Legal Marijuana: Can Football Get More Americans on Board?

Jed Jacobsohn/Getty Images
Jed Jacobsohn/Getty Images

Americans love football. More than 200 million Americans watched at least one NFL football game on TV in 2014, and the average game had more than 17 million viewers. 2015’s Super Bowl between the New England Patriots and Seattle Seahawks was the most-watched television event in history. And college football is immensely popular as well – there are several college football stadiums that regularly sell out with more than 100,000 people in attendance. The TV audiences are big as well, pulling in tens of millions of viewers, with huge TV events for bowl games and the College Football Playoff.

Meanwhile, America is also in the midst of a radical change when it comes to drug policy. Within the past few years, four U.S. states have legalized marijuana in-full for adults, and several others may be following suit during the 2016 election cycle.

Though seemingly unrelated, both football and marijuana look to be on a collision course.

A recent AP investigation showed that many of the country’s top football schools – 23 of 57 total institutions or roughly one-third of the ‘Power Five’ programs in the college football’s top-tier – have been systematically lessening the penalties for marijuana use. This finding comes a year after the NCAA itself reduced penalties on athletes (regardless of sport) for positive marijuana tests, as cannabis in and of itself isn’t a performance-enhancing substance. Individual conferences and schools could still lay out their own penalties, but the AP’s findings all but confirm marijuana violations aren’t being treated as seriously, or punished as harshly, as they were a decade ago.

As for the NFL, there has been a recent groundswell of support for removing marijuana, both for medical and non-medical purposes, from the league’s banned-substance list. This is a feeling that has been simmering for some time, and really bubbled up earlier in 2015 when the league suspended a New York Jets lineman for failing a marijuana test.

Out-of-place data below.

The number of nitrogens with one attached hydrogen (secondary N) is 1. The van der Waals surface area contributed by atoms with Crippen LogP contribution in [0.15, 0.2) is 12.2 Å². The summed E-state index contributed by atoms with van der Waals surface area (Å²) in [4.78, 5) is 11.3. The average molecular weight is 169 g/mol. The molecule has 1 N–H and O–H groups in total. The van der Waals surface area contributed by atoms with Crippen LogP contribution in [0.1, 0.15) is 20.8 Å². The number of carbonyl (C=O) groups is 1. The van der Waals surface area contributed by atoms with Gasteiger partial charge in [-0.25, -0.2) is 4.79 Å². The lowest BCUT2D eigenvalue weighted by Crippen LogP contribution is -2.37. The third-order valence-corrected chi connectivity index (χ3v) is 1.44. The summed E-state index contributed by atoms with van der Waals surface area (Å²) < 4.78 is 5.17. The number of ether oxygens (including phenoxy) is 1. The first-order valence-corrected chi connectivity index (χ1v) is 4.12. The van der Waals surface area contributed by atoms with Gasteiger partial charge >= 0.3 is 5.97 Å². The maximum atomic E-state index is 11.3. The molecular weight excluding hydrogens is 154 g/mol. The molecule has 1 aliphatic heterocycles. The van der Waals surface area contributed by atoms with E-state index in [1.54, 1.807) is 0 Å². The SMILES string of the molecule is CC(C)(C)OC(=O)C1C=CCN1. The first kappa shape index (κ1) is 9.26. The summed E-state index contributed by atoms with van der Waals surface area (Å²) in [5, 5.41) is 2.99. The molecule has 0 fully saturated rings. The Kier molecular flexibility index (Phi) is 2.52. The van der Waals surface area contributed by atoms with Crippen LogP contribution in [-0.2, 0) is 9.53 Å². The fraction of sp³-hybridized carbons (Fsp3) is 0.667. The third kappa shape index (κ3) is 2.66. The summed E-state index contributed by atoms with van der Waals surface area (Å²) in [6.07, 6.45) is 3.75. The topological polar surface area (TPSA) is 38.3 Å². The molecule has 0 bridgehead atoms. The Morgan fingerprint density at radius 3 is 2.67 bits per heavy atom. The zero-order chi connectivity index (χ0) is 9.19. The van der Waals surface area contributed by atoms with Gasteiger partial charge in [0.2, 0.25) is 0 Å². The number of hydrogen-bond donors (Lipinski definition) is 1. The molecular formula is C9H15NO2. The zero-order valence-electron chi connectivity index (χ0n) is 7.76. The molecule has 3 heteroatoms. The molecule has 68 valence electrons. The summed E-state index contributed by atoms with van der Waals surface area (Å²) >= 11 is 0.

That is only one of many such examples of the NFL coming down hard on marijuana use, and the players are starting to push back. Doctors are even urging the league to rethink its stance on cannabis, mostly as an alternative to the dangerous painkillers that many players end up addicted to. Marijuana, as it turns out, is used by many players in a therapeutic and medicinal capacity to deal with the lasting effects of the sport’s physical nature.

Though the claimed fear among the league’s executives is that cannabis could be used as a ‘performance-enhancing’ substance, those fears are mostly unfounded. Far more dangerous substances are perfectly fine under the NFL’s rules already. The biggest issue is that the NFL can’t give the idea that it’s okay with its players using a federally outlawed substance.

Even so, both college programs and professionals in the NFL are clearly taking a more liberal approach to marijuana use. With football being as popular as it is, it’s fair to wonder whether that attitude can or will impact the views of average Americans. Tens of millions of people are seeing these athletes perform on a weekly basis, many of whom use cannabis with few, if any, negative effects.

Is this weekly proof that the old adages about marijuana being a dangerous and addictive drug were bunk? Jumping off of that, here’s the real question: can football be marijuana’s Trojan Horse? Can the fact that many of these famous and celebrated athletes use cannabis, and that their employers are slowly but surely making peace with that fact, create a spill-over effect onto the attitudes of average Americans?

It’s possible. American views on marijuana legalization are already evolving fast. But in some areas, like the Midwest and South where football is akin to a religion, marijuana is still viewed as dangerous. Football may be the thing that bridges the gap.

On top of that, football is a big-time industry, with billions upon billions of dollars generated annually. The people pulling the strings are not going to allow their product to be jeopardized, not by marijuana or anything else. Because we’re seeing some pull-back on the enforcement and regulation of cannabis use within the football world, it only makes sense that the individuals in charge have conceded (on some level, at least) that marijuana isn’t inherently dangerous, and doesn’t act as a performance-enhancer.

Of course, there are a lot of issues to take into account, including union and labor rules within the NCAA and NFLPA. Not to mention that marijuana is still illegal under federal law – even in states that have voted in legalization laws. As far as football is concerned, that includes five or six big college football programs, and two NFL teams, the Seattle Seahawks and Denver Broncos (though there are medical cannabis laws at play in many other states). Though the players on these teams are allowed to use cannabis legally under state law (assuming they’re of legal age), NFL and NCAA rules say otherwise, as does the federal government.

The point is, football is important to a lot of people – including some who hold unfavorable views toward marijuana. As football’s governing bodies come around on cannabis, by taking more liberal approaches to its use by players, attitudes are going to get more lax. That may spill over onto the NFL and NCAA’s audience, creating more legalization supporters.

Right now, it’s merely an interesting thought, and it will probably be hard to prove a definitive link. But athletes have influence, and when the NFL or its players speak or act, people pay attention.

Follow Sam on Facebook and Twitter @SliceOfGinger

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